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French Premier Tells Israel His Country is Not Pro-arab

December 19, 1989
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Prime Minister Michel Rocard of France sought to assure Israelis on Monday that his country has not taken a pro-Arab tilt.

But he expressed concern to President Chaim Herzog over the slow progress of Middle East peace diplomacy and promised Palestinian leaders that France would play a more energetic role in the region.

Rocard wound up his daylong private visit Monday afternoon, after participating in a ceremony in Jaffa naming a street after a former predecessor, Pierre Mendes-France, who was Jewish.

Although Rocard’s trip was described as private, his schedule was filled with top-level discussions.

After touring the Yad Vashem Holocaust memorial museum on Monday morning, Rocard met with Herzog, who told the French statesman that, contrary to his perception, the peace process is accelerating.

According to Israeli sources, Herzog said the parties are focusing on the “nuts and bolts” of the process, and that progress so far should be a source of optimism, when viewed against the broader context of regional affairs in the last 20 years.

Rocard also conferred with Foreign Minister Moshe Arens.


The French prime minister dined with Prime Minister Yitzhak Shamir at his home Sunday night, shortly after he arrived. The other guests included Arens, Deputy Premier David Levy, Justice Minister Dan Meridor and officials of the Prime Minister’s Office and the Foreign Ministry.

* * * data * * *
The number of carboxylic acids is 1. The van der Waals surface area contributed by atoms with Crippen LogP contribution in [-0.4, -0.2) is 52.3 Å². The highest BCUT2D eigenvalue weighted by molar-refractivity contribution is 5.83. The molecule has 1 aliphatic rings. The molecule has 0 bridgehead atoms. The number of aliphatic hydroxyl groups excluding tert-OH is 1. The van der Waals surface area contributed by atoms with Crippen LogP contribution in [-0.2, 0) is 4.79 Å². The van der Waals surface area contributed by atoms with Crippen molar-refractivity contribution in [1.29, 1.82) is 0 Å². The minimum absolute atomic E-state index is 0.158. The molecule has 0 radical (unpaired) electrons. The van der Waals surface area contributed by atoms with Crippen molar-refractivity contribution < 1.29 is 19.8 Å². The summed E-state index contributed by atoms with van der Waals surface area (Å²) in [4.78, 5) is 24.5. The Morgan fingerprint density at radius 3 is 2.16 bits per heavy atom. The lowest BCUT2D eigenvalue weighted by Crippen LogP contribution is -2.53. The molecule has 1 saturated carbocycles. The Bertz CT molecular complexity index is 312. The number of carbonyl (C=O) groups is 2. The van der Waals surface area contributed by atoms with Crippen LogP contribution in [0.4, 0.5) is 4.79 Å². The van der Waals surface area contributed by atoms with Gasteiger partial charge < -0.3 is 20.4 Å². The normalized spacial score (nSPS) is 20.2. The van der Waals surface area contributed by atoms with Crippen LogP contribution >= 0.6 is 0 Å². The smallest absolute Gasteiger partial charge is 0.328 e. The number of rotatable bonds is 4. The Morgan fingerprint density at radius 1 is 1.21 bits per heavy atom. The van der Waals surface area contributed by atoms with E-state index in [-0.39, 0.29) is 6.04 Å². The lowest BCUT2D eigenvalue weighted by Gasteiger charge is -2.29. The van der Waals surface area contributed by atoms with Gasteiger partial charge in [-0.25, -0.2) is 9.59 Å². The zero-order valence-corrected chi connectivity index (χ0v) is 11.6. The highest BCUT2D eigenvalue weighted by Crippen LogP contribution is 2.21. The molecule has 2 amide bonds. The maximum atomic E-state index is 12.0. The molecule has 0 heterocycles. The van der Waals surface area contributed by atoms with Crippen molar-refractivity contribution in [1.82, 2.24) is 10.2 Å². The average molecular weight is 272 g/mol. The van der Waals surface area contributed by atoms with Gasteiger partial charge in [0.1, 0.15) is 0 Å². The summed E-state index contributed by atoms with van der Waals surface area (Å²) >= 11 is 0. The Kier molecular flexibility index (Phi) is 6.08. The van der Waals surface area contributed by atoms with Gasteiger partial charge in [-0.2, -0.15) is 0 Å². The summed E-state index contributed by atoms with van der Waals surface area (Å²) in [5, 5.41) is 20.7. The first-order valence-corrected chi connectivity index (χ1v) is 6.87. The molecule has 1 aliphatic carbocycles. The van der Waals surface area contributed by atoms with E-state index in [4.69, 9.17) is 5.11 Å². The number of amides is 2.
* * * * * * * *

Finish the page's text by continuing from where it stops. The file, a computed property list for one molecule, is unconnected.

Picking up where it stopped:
In his conversations with Israeli policymakers, Rocard stressed that Israel has nothing to fear from President Francois Mitterrand’s initiative to revive the long-moribund Euro-Arab dialogue.

At the French president’s invitation, the foreign ministers of the 24 Arab League countries will meet in Paris with the 12 European Community foreign ministers on Friday.

The Palestine Liberation Organization was also invited.

Rocard insisted that Israel need not worry about the economic integration of the E.C. that will begin in 1992.

Rocard met at the French Consulate General on Monday with 13 Palestinian leaders and, in response to their strong urging, promised that his government would seek a more active role in regional peacemaking.

Spokesmen for both sides said they discussed the current diplomatic efforts centered on U.S. Secretary of State James Baker’s five-point proposal for dialogue, but gave no details.

The Palestinians invite to meet Rocard represented all sections of the nationalist movement, except the Islamic fundamentalist Hamas, whose representatives reportedly were not asked to the meeting.

Those who met with Rocard included Faisal Husseini, Hanna Siniora and Sari Nusseibeh of East Jerusalem; Fayez Abu-Rahmen of Gaza and Radwan Abu-Aish, head of the Palestinian Journalists Association.

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